Already I can tell this will be one of my favorite books of the year. I honestly didn’t know many details about RBG or her history, and Notorious RBG was an excellent primer. Her work on the Supreme Court has definitely been important and progressive, but learning more about her perseverance throughout her professional career as a woman, wife, and mother made her even more inspiring to me. I’m just in awe of her knowledge, dry wit, and tenacity. And the woman does TWENTY push-ups every day! Despite being a book born from the Internet (Tumblr, in this case), Notorious RBG is balanced well between personal life, professional accomplishments, and some playful, fun sections, too. I appreciated how the authors made the dissents and other legal items totally accessible.

This was an entertaining, informative, and unconventional biography. I was thrilled to see the news this week that a new book of her writings will be released early next year! But I can’t recommend Notorious RGB highly enough. The woman is a true American feminist hero.

Read from February 19 to 29, 2016.

the heart goes last

The inimitable Margaret Atwood‘s latest, The Heart Goes Last, came out in the fall, and despite mixed reviews I couldn’t resist. Edited from Goodreads:

Living in their car, surviving on tips, Charmaine and Stan are in a desperate state. So, when they see an advertisement for Consilience, a ‘social experiment’ offering stable jobs and a home of their own, they sign up immediately. All they have to do in return for suburban paradise is give up their freedom every second month—swapping their home for a prison cell. At first, all is well. But then, unknown to each other, Stan and Charmaine develop passionate obsessions with their ‘Alternates,’ the couple that occupy their house when they are in prison. Soon the pressures of conformity, mistrust, guilt, and sexual desire begin to take over.

I love Atwood, but this one went off the rails a little bit. The premise and the first half were great, very compelling—a biting commentary on capitalism and the prison industrial complex, gender roles, a frighteningly plausible near future in economic distress. I felt like just when it was getting good and juicy with life in this strange half-prison, half-1950s enclosed bubble, the story goes off on a weird journey with unexpected twists each one more ridiculous than the last. Sometimes Stan’s stuff was more interesting to me, and sometimes Charmaine’s was… although neither are very likable. I was curious to see how Atwood would wrap up this meandering plot, so I hung in there, and the final messages are pertinent to the story and thought-provoking.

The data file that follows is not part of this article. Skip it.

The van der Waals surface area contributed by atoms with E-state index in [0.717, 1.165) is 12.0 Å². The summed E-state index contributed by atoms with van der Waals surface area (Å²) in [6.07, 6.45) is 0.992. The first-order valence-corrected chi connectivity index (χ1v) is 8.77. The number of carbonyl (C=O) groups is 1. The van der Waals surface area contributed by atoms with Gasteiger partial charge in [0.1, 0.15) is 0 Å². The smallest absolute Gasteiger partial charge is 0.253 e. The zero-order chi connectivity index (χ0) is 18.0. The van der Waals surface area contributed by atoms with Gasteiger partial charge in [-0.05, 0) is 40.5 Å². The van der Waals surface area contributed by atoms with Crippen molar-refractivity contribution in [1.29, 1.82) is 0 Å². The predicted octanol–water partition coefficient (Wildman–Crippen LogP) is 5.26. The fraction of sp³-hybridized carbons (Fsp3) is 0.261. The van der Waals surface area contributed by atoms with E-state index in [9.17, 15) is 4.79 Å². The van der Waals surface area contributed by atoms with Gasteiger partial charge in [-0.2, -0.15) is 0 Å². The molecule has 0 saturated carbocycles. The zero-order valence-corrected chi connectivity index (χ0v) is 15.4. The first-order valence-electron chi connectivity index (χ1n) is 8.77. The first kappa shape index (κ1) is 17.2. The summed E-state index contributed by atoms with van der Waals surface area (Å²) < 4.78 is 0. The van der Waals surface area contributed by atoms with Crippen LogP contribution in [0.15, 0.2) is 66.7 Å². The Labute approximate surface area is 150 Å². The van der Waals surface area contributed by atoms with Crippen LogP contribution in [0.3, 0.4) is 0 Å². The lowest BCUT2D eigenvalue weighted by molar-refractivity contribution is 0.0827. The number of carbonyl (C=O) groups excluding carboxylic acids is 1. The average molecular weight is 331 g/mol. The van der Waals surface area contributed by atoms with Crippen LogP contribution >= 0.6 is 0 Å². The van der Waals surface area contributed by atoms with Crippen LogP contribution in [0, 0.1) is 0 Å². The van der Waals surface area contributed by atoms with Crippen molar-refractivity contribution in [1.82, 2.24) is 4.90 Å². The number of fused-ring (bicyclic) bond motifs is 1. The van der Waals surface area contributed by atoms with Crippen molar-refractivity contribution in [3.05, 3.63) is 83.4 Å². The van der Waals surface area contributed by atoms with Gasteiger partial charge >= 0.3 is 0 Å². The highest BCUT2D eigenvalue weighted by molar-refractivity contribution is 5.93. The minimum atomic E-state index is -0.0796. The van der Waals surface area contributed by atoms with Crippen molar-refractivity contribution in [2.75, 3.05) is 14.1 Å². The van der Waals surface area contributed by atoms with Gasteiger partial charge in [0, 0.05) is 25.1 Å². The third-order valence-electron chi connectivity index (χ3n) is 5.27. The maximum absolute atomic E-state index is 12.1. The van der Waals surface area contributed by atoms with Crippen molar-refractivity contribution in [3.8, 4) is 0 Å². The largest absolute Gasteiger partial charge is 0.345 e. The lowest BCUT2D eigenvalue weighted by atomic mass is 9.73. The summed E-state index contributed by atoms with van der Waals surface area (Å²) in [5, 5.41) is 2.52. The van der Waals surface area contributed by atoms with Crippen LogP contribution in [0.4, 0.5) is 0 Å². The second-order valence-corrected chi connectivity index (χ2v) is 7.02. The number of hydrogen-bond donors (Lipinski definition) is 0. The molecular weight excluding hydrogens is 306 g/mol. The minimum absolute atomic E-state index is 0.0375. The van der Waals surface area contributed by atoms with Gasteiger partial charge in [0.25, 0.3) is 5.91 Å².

I was entertained enough to finish, but it’s not my top Atwood read. That spot is still held by The Handmaid’s Tale and Oryx and CrakeThe Heart Goes Last started out as a serial, so it was easy enough to pick up whenever and read in small doses.

Read from November 15 to December 31, 2015.

missoula

As a big fan of his work, I’ve been waiting for Missoula by Jon Krakauer to come up available through my local library’s Overdrive on audio since it was released this past April, and finally got to it last week. Edited from Goodreads:

Missoula, Montana, is a typical college town, with a highly regarded state university, bucolic surroundings, a lively social scene, and an excellent football team with a rabid fan base.

The Department of Justice investigated 350 sexual assaults reported to the Missoula police between January 2008 and May 2012. Few of these assaults were properly handled by either the university or local authorities. In this, Missoula is also typical.

A DOJ report released in December of 2014 estimates 110,000 women between the ages of eighteen and twenty-four are raped each year. Krakauer’s devastating narrative of what happened in Missoula makes clear why rape is so prevalent on American campuses, and why rape victims are so reluctant to report assault. Acquaintance rape is the most underreported crime in America. In addition to physical trauma, its victims often suffer devastating psychological damage that leads to feelings of shame, emotional paralysis, and stigmatization. PTSD rates for rape victims are estimated to be 50 percent, higher than for soldiers returning from war.

In Missoula, Krakauer chronicles the searing experiences of several women in Missoula—the nights when they were raped; their fear and self-doubt in the aftermath; the way they were treated by the police, prosecutors, defense attorneys; the public vilification and private anguish; their bravery in pushing forward and what it cost them.

As you can imagine, Missoula is a difficult book to get through. Krakauer is a relentless, dutiful researcher, and his work on Missoula is no exception. The subject matter is intense, very real, and a very real problem everywhere—Krakauer uses the single example of Missoula to illustrate the epidemic crisis that rape/sexual assault has become across the country.

I fully admit I was a bit shocked with the depth and detail of the descriptions of rape and assault—not for the faint of heart. But it’s completely necessary to the book and respectful to the victims for not sugarcoating what they went through. I was completely incensed at the perpetrators, the justice system for frequently failing these women, and even some citizen bystanders for heartless victim blaming. The cards are so stacked against women in this society that accusing a man of rape—especially a young man on a popular football team—more often than not is an exercise in futility. I can’t imagine being doubted, mocked, and shamed for a violent atrocity committed to YOU, and having to recount and relive this traumatic life-altering experience over and over again to police officers and lawyers.

One reason I gravitate to Krakauer’s books is that he maintains a clear-eyed perspective throughout. His tone is fair and without judgement, though you can usually tell which “side” he’s on. Missoula is an important, informative book for our times, and I suspect will go down as one of Krakauer’s more controversial works.

Listened to audiobook from November 17 to 21, 2015.